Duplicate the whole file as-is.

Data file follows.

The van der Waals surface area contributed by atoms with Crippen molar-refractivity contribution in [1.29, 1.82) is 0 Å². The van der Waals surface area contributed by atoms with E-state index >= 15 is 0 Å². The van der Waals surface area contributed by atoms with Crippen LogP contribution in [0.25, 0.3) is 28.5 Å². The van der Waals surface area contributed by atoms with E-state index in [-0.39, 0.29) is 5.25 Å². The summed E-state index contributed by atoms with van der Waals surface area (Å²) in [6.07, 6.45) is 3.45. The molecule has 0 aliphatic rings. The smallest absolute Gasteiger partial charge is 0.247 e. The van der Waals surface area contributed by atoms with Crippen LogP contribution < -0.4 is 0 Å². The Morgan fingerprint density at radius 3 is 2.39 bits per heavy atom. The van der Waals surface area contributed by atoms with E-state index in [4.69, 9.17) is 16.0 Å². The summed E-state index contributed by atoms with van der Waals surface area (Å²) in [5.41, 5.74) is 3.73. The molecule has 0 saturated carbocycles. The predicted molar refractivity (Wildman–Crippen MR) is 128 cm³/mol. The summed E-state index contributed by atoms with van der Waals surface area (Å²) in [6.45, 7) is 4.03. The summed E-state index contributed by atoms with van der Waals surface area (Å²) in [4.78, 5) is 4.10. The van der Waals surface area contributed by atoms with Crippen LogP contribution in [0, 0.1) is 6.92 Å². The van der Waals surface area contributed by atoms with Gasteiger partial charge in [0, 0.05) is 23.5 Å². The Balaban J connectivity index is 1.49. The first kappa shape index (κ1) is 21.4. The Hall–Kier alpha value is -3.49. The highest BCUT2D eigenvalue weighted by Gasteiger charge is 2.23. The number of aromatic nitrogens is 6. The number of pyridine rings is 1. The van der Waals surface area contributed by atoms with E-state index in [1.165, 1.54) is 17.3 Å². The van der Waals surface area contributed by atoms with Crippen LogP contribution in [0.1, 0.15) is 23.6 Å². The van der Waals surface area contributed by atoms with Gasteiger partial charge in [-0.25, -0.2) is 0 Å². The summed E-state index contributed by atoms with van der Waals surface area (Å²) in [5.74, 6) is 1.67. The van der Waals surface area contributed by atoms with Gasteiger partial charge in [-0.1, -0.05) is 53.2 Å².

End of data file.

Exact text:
The van der Waals surface area contributed by atoms with Crippen molar-refractivity contribution in [1.29, 1.82) is 0 Å². The van der Waals surface area contributed by atoms with E-state index >= 15 is 0 Å². The van der Waals surface area contributed by atoms with Crippen LogP contribution in [0.25, 0.3) is 28.5 Å². The van der Waals surface area contributed by atoms with E-state index in [-0.39, 0.29) is 5.25 Å². The summed E-state index contributed by atoms with van der Waals surface area (Å²) in [6.07, 6.45) is 3.45. The molecule has 0 aliphatic rings. The smallest absolute Gasteiger partial charge is 0.247 e. The van der Waals surface area contributed by atoms with Crippen LogP contribution < -0.4 is 0 Å². The Morgan fingerprint density at radius 3 is 2.39 bits per heavy atom. The van der Waals surface area contributed by atoms with E-state index in [4.69, 9.17) is 16.0 Å². The summed E-state index contributed by atoms with van der Waals surface area (Å²) in [5.41, 5.74) is 3.73. The molecule has 0 saturated carbocycles. The predicted molar refractivity (Wildman–Crippen MR) is 128 cm³/mol. The summed E-state index contributed by atoms with van der Waals surface area (Å²) in [6.45, 7) is 4.03. The summed E-state index contributed by atoms with van der Waals surface area (Å²) in [4.78, 5) is 4.10. The van der Waals surface area contributed by atoms with Crippen LogP contribution in [0, 0.1) is 6.92 Å². The van der Waals surface area contributed by atoms with Gasteiger partial charge in [0, 0.05) is 23.5 Å². The Balaban J connectivity index is 1.49. The first kappa shape index (κ1) is 21.4. The Hall–Kier alpha value is -3.49. The highest BCUT2D eigenvalue weighted by Gasteiger charge is 2.23. The number of aromatic nitrogens is 6. The number of pyridine rings is 1. The van der Waals surface area contributed by atoms with E-state index in [1.165, 1.54) is 17.3 Å². The van der Waals surface area contributed by atoms with Crippen LogP contribution in [0.1, 0.15) is 23.6 Å². The van der Waals surface area contributed by atoms with Gasteiger partial charge in [-0.25, -0.2) is 0 Å². The summed E-state index contributed by atoms with van der Waals surface area (Å²) in [5.74, 6) is 1.67. The van der Waals surface area contributed by atoms with Gasteiger partial charge in [-0.1, -0.05) is 53.2 Å².